Cashner baffles Braves as Padres clinch series
Right-hander allows two runs on six hits in career-high eight innings
By Corey Brock 6/12/2013 2:10 AM ET
SAN DIEGO -- The pitching line was one to behold Tuesday for Padres right-hander Andrew Cashner, though he didn't need statistical evidence for assurance that he is making improvements as a starting pitcher.
"He keeps growing," said Padres manager Bud Black.
Facing the Braves and their burly lineup and pitcher Tim Hudson, it was Cashner who stood the tallest, pitching a career-best eight innings as the Padres defeated the Braves, 3-2, in front of a crowd of 22,330 at Petco Park.
Cashner (5-3) lowered his ERA to 3.53 in 10 starts this season all while continuing to validate the team's decision to move him into the starting rotation in late April. Cashner allowed two earned runs on six hits with one walk and five strikeouts while getting 13 ground-ball outs.
The Padres, who clinched the series with the win, got single runs in each of the first three innings against Hudson, who lost to the Padres for the first time in his career, covering 12 starts and 13 appearances.
Chase Headley hit a home run in the first inning, his first extra-base hit in 51 at-bats. Nick Hundley blooped a run-scoring double in the second and Carlos Quentin delivered an RBI single in the third before Hudson retired the next 13 hitters.
"As the game went on, he got better," Black said of Hudson.
Black could have easily been talking about Cashner, who got into trouble in the first inning, allowing three hits, including an RBI single to Freddie Freeman. But after that, Cashner buckled down, as he began to bury his changeup down in the strike zone and use his breaking ball more liberally.
"Every time I got into trouble," Cashner said, "… I told myself to keep making pitches. I kind of toned it down after the first and got my changeup down in the zone. I think that was the biggest thing."
He was still throwing hard at the end of the game, too, as Cashner caught Justin Upton looking at a called third strike to end the eighth inning, a 96-mph fastball on the outside corner that catcher Hundley didn't have to frame.
"He's an ace," said Padres reliever Joe Thatcher. "He was incredible."
Thatcher's performance merited praise, as well. He struck out the only two hitters he faced to start the ninth inning -- Freeman, who has 44 RBIs, and Brian McCann. Thatcher took the loss over the weekend against the Rockies as he allowed two game-winning hits in the four-game series.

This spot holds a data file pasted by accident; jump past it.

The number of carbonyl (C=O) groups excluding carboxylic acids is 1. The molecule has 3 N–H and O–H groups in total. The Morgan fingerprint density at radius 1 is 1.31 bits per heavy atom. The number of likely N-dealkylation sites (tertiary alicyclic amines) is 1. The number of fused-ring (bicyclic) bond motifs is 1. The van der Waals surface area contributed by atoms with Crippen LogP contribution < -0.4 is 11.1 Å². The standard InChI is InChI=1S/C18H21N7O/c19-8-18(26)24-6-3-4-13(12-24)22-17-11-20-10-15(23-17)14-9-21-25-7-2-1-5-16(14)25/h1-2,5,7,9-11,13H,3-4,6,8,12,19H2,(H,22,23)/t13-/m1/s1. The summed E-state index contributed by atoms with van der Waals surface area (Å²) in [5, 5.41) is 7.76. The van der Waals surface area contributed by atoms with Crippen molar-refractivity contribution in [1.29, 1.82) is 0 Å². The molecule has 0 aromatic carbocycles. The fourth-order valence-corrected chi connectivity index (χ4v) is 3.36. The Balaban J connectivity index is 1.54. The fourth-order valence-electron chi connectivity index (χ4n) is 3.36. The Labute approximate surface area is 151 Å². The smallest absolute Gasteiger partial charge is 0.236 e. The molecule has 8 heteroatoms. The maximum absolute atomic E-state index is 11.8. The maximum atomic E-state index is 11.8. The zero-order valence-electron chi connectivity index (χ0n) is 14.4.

"The slider to McCann was the best slider he's thrown all year," Hundley said.
From there, Luke Gregerson -- who allowed three ninth-inning runs against Colorado on Sunday, a game the Padres lost in 10 innings -- struck out Dan Uggla to end the game, as the Padres improved to 31-34.
As for the Braves, they have dropped their first series since losing two of three to the D-backs on May 13-15. Cashner had plenty to do with that.
"He comes up throwing 95 or 96 and has a change he can throw whenever he wants. He was throwing it 2-0 and 3-1," Freeman said. "We got him on the ropes that one inning and I grounded into a double play to kill a rally. We've got to take advantage of those and we weren't able to do that tonight.
"He was able to keep us off balance. He wasn't really throwing his heater a lot tonight. But you knew he had 96 or 97. So you've got to be aware of it. He was able to throw his slider and his changeup and he was throwing offspeed in hitter's counts."
The Padres are 7-3 in Cashner's starts. The organization has and will continue to look for ways to curtail his innings moving forward, protective of his workload following last season when he threw a combined 69 2/3 innings. He's already at 71 2/3 innings this season.
But that's a different discussion for a different day. For now, Black and the Padres are enjoying what Cashner is giving them every fifth day.
"Every start he makes is a learning experience," Black said.
Corey Brock is a reporter for MLB.com. Keep track of @FollowThePadres on Twitter. This story was not subject to the approval of Major League Baseball or its clubs.